At one time the goal of education was simple. Make sure that everyone who attended received a basic level of instruction. This is still the goal of sorts. Today instead of focusing on problem solving and logic the schools are focused on standardized test scores. This focus has meant that many things that I consider needful learning has moved to the wayside. None of my children were taught geography, penmanship, or any real applicable skills. Oh my daughter can do mathematical equations that  are beyond my knowledge, but she doesn’t know how to apply them. On penmanship there is now a move to stop teaching cursive writing all together, because the written word isn’t as important as it used to be.

Today the education system is not only used to create willing drones for the machine, it has turned into an indoctrination center. When I was in school we were taught the creation theories of several religions as well as evolution. Our teacher told us that it was up to us to determine what we believed. We were taught to question everything, don’t try to do that now.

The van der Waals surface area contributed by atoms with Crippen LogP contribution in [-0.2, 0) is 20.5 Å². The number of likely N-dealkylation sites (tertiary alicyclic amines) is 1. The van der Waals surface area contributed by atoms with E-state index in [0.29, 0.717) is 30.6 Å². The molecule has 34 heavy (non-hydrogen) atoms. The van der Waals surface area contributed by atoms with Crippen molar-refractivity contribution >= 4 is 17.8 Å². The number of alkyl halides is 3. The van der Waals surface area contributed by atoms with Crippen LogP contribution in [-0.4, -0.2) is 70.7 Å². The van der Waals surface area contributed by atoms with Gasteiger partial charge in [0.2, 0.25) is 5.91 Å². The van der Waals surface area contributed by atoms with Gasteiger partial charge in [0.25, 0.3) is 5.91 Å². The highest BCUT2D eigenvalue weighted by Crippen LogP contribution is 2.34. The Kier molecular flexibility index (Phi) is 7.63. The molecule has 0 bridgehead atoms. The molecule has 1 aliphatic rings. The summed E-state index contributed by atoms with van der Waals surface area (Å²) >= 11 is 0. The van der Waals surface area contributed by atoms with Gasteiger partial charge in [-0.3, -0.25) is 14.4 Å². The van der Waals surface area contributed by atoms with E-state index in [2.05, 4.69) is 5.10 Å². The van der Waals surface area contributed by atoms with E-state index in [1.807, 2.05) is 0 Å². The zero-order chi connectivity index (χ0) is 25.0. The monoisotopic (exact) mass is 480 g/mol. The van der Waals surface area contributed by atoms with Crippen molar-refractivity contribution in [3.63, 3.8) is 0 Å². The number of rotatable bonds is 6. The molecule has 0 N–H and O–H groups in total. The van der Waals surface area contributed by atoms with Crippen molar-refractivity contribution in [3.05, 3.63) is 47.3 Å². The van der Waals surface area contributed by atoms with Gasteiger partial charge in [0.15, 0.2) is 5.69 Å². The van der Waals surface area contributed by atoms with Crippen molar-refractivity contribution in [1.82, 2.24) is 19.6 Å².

Parents Have Turned Over The Responsibility

As many problems as the education system has and as corrupt as it has gotten in several areas, the responsibility for our children’s education still has to fall on us as parents. When I was in the first grade, an experimental reading program was tried out in several schools. My school was one of the lucky ones. Some children did well with this system, but most didn’t. I was one of the ones that it hurt most. I passed the first grade and in the second grade we were to transition from the experimental program to actual reading. I just couldn’t do it.